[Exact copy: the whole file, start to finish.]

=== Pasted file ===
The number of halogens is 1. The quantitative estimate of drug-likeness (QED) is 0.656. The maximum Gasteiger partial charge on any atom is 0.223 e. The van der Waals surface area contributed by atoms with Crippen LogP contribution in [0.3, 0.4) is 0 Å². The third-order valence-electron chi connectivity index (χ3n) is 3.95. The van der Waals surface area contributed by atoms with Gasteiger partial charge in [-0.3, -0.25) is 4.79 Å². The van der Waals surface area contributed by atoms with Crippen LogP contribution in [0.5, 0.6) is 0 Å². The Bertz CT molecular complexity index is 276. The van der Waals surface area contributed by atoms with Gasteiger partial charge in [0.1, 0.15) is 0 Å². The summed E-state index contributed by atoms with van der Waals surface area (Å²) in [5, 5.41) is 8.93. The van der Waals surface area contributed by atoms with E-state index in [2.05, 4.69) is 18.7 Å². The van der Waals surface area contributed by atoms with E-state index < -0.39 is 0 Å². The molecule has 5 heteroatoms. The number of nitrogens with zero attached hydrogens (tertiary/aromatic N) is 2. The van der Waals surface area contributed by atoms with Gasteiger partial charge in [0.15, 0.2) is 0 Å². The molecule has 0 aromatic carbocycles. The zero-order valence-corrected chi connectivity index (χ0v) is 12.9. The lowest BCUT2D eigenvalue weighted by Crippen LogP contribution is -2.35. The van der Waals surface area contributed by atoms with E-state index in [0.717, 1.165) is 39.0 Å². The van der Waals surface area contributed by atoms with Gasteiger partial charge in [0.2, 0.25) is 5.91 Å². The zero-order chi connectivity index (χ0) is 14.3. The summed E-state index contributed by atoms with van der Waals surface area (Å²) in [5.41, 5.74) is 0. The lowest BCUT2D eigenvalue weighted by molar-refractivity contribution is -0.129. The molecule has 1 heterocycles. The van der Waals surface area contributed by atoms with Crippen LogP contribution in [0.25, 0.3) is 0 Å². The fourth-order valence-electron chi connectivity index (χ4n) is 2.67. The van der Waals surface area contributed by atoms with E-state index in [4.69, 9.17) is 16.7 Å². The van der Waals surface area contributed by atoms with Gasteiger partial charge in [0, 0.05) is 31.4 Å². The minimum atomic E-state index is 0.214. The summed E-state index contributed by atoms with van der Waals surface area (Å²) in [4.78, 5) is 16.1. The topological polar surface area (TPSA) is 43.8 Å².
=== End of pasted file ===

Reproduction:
The number of halogens is 1. The quantitative estimate of drug-likeness (QED) is 0.656. The maximum Gasteiger partial charge on any atom is 0.223 e. The van der Waals surface area contributed by atoms with Crippen LogP contribution in [0.3, 0.4) is 0 Å². The third-order valence-electron chi connectivity index (χ3n) is 3.95. The van der Waals surface area contributed by atoms with Gasteiger partial charge in [-0.3, -0.25) is 4.79 Å². The van der Waals surface area contributed by atoms with Crippen LogP contribution in [0.5, 0.6) is 0 Å². The Bertz CT molecular complexity index is 276. The van der Waals surface area contributed by atoms with Gasteiger partial charge in [0.1, 0.15) is 0 Å². The summed E-state index contributed by atoms with van der Waals surface area (Å²) in [5, 5.41) is 8.93. The van der Waals surface area contributed by atoms with E-state index in [2.05, 4.69) is 18.7 Å². The van der Waals surface area contributed by atoms with E-state index < -0.39 is 0 Å². The molecule has 5 heteroatoms. The number of nitrogens with zero attached hydrogens (tertiary/aromatic N) is 2. The van der Waals surface area contributed by atoms with Gasteiger partial charge in [0.15, 0.2) is 0 Å². The molecule has 0 aromatic carbocycles. The zero-order valence-corrected chi connectivity index (χ0v) is 12.9. The lowest BCUT2D eigenvalue weighted by Crippen LogP contribution is -2.35. The van der Waals surface area contributed by atoms with E-state index in [0.717, 1.165) is 39.0 Å². The van der Waals surface area contributed by atoms with Gasteiger partial charge in [0.2, 0.25) is 5.91 Å². The zero-order chi connectivity index (χ0) is 14.3. The summed E-state index contributed by atoms with van der Waals surface area (Å²) in [5.41, 5.74) is 0. The lowest BCUT2D eigenvalue weighted by molar-refractivity contribution is -0.129. The molecule has 1 heterocycles. The van der Waals surface area contributed by atoms with Crippen LogP contribution in [0.25, 0.3) is 0 Å². The fourth-order valence-electron chi connectivity index (χ4n) is 2.67. The van der Waals surface area contributed by atoms with E-state index in [4.69, 9.17) is 16.7 Å². The van der Waals surface area contributed by atoms with Gasteiger partial charge in [0, 0.05) is 31.4 Å². The minimum atomic E-state index is 0.214. The summed E-state index contributed by atoms with van der Waals surface area (Å²) in [4.78, 5) is 16.1. The topological polar surface area (TPSA) is 43.8 Å².